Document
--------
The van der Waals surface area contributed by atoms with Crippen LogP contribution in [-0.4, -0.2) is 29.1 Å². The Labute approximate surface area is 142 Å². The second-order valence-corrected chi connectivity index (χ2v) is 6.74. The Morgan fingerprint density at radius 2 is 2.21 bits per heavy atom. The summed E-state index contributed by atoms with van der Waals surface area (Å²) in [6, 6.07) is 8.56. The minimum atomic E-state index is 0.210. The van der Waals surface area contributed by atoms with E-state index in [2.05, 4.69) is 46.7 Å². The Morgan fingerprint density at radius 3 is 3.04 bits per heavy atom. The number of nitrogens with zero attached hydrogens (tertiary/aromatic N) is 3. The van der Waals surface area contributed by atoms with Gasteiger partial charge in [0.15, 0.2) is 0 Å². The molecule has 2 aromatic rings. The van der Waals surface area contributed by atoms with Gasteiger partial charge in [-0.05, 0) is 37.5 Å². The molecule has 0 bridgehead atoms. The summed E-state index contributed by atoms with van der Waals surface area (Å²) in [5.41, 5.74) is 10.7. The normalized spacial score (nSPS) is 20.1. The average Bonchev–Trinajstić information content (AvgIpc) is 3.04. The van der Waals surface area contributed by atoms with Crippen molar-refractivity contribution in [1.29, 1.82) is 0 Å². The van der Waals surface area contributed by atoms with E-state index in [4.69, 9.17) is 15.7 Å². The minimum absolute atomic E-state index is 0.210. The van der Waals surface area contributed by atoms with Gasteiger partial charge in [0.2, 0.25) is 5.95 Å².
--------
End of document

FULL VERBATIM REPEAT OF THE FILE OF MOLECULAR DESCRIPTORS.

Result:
The van der Waals surface area contributed by atoms with Crippen LogP contribution in [-0.4, -0.2) is 29.1 Å². The Labute approximate surface area is 142 Å². The second-order valence-corrected chi connectivity index (χ2v) is 6.74. The Morgan fingerprint density at radius 2 is 2.21 bits per heavy atom. The summed E-state index contributed by atoms with van der Waals surface area (Å²) in [6, 6.07) is 8.56. The minimum atomic E-state index is 0.210. The van der Waals surface area contributed by atoms with E-state index in [2.05, 4.69) is 46.7 Å². The Morgan fingerprint density at radius 3 is 3.04 bits per heavy atom. The number of nitrogens with zero attached hydrogens (tertiary/aromatic N) is 3. The van der Waals surface area contributed by atoms with Gasteiger partial charge in [0.15, 0.2) is 0 Å². The molecule has 2 aromatic rings. The van der Waals surface area contributed by atoms with Gasteiger partial charge in [-0.05, 0) is 37.5 Å². The molecule has 0 bridgehead atoms. The summed E-state index contributed by atoms with van der Waals surface area (Å²) in [5.41, 5.74) is 10.7. The normalized spacial score (nSPS) is 20.1. The average Bonchev–Trinajstić information content (AvgIpc) is 3.04. The van der Waals surface area contributed by atoms with Crippen molar-refractivity contribution in [1.29, 1.82) is 0 Å². The van der Waals surface area contributed by atoms with E-state index in [4.69, 9.17) is 15.7 Å². The minimum absolute atomic E-state index is 0.210. The van der Waals surface area contributed by atoms with Gasteiger partial charge in [0.2, 0.25) is 5.95 Å².